Policy Work

As the voice for vulnerable children in Canada, the CWLC actively advocates for public policies, legislation and funding, to achieve a supportive, respectful, effective, coordinated, rational and accountable system of support for children and families.

  • We work with national, provincial/territorial, local and Aboriginal organizations to identify shared goals and initiatives.
  • We strive to ensure that our members and their causes remain on the agendas of elected officials, their political staff, and senior government officials.
  • We monitor public policy and legislative activities, propose effective and accessible initiatives, and thereby help to shape child welfare and youth justice in Canada.

In this section you can view the policy initiatives undertaken by CWLC, often in partnership with others, on behalf of children and families.

Help us help you! CWLC welcomes member participation in our policy work. If you have a policy issue or initiative we should know about, please contact us: info@cwlc.ca


Our priority issues

Adoption & Foster Care

Bill C-10 Safe Streets and Communities Act

Violence Prevention 

Youth Transitions

  • CWLC Policy Brief coming soon

Child Protection through Social Development


The Canadian Human Rights Tribunal releases its immediate relief remedies, including the full implementation of Jordan's Principle

In a landmark ruling released in January 2016, the Canadian Human Rights Tribunal found the Canadian government was racially discriminating against 163,000 First Nations children living on reserve. Among the remedies is the full implementation of Jordan's Principle. 

Click here for more information about Jordan’s Principle for the First Nations Child and Family Caring Society https://fncaringsociety.com/jordans-principle

Click here for the CHRT Immediate Relief Remedies document https://fncaringsociety.com/sites/default/files/CHRT%20Remedies%202016.pdf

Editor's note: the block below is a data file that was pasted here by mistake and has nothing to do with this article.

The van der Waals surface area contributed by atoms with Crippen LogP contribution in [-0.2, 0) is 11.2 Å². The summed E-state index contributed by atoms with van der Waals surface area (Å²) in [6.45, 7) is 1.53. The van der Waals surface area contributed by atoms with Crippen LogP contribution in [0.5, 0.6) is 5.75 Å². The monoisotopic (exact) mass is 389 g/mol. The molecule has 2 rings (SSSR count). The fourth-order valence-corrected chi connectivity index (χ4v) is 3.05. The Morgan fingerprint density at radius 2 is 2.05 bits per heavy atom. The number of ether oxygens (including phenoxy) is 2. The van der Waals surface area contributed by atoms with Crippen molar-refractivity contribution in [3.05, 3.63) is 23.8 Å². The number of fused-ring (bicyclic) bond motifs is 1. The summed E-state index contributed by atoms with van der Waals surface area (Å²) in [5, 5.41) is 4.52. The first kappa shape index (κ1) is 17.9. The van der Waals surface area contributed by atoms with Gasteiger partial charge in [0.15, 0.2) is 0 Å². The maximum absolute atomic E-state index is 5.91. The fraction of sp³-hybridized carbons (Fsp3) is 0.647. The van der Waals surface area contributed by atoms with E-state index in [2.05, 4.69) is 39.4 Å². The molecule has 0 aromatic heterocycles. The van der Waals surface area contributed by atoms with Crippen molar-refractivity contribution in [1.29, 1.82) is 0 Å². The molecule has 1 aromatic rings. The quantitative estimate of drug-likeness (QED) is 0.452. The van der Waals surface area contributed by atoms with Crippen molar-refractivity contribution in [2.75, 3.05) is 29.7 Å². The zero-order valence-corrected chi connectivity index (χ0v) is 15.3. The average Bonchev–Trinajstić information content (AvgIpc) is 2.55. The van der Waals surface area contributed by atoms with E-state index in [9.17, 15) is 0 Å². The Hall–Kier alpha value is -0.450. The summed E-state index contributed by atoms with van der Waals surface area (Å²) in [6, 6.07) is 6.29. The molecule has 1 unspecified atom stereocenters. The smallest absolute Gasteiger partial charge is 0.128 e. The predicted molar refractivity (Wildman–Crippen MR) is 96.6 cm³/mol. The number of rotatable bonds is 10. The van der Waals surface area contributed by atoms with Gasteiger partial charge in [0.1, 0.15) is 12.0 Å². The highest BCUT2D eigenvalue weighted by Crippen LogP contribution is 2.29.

CASW Encouraged by Tribunal Ruling on Jordan’s Principle

The Canadian Association of Social Workers (CASW) is deeply encouraged by yesterday’s Canadian Human Rights Tribunal ruling ordering the federal government to enact Jordan’s Principle, giving the Department of Indigenous Affairs two weeks to confirm that the policy has been implemented.

Jordan’s Principle, a child-first policy that would ensure First Nations children’s health and welfare is not impacted by intergovernmental or jurisdictional disputes, was passed unanimously in House of Commons in 2007. The 94 Calls to Action advanced by the Truth and Reconciliation Commission of Canada’s (TRC) called for the immediate implementation of the Principle as well.

 “We are absolutely pleased by the Tribunal’s Ruling to enact Jordan’s Principle,” said CASW President Morel Caissie. “The acknowledgment that First Nations children’s health and safety takes precedence over any jurisdictional spat is egregiously overdue, and we are confident the Department of Indigenous Affairs will act responsibly and enact the policy immediately.”

In addition to supporting Jordan’s Principle, CASW has called for the Government of to uphold all of the TRC’s recommendations and make true reconciliation a priority, and to end its underfunding of child welfare services for First Nations children.

While CASW appreciates the $71 million earmarked for First Nations child welfare in the first year of the budget, CASW echoes the First Nations Child and Family Caring Society’s concern that this amount still falls short of what is required to restore equity and fairness.

“We are encouraged by this step to uphold one of the TRC’s Calls to Action,” added Mr. Caissie, “but it is only one step of the many remaining in addressing the inequities facing First Nations in Canada.”

 Fred Phelps

CASW, Executive Director


CWLC Speaks Out on Federal Support Measures to Adoptive Parents 

CWLC appeared before the House of Commons Standing Committee on Human Resources, Skills and Social Development and the Status of Persons with Disabilities on December 14, 2010 to present our views on Federal Support Measures to Adoptive Parents.
Peter Dudding, CWLC chief executive officer, spoke on behalf of CWLC. He highlighted a number of recommendations:

  • Knowledge Exchange Centre on Family-Based Care
  • Improve the current capacity of SUFA (Social Union Framework Agreement) and include consultation with Aboriginal peoples
  • Enhance Prevention Fund for First Nations
  • Establish a Federal Child and Youth Advisory Committee
  • Coordinate Federal Child and Family Program Activities

Joint Letter by CWLC and UNICEF Canada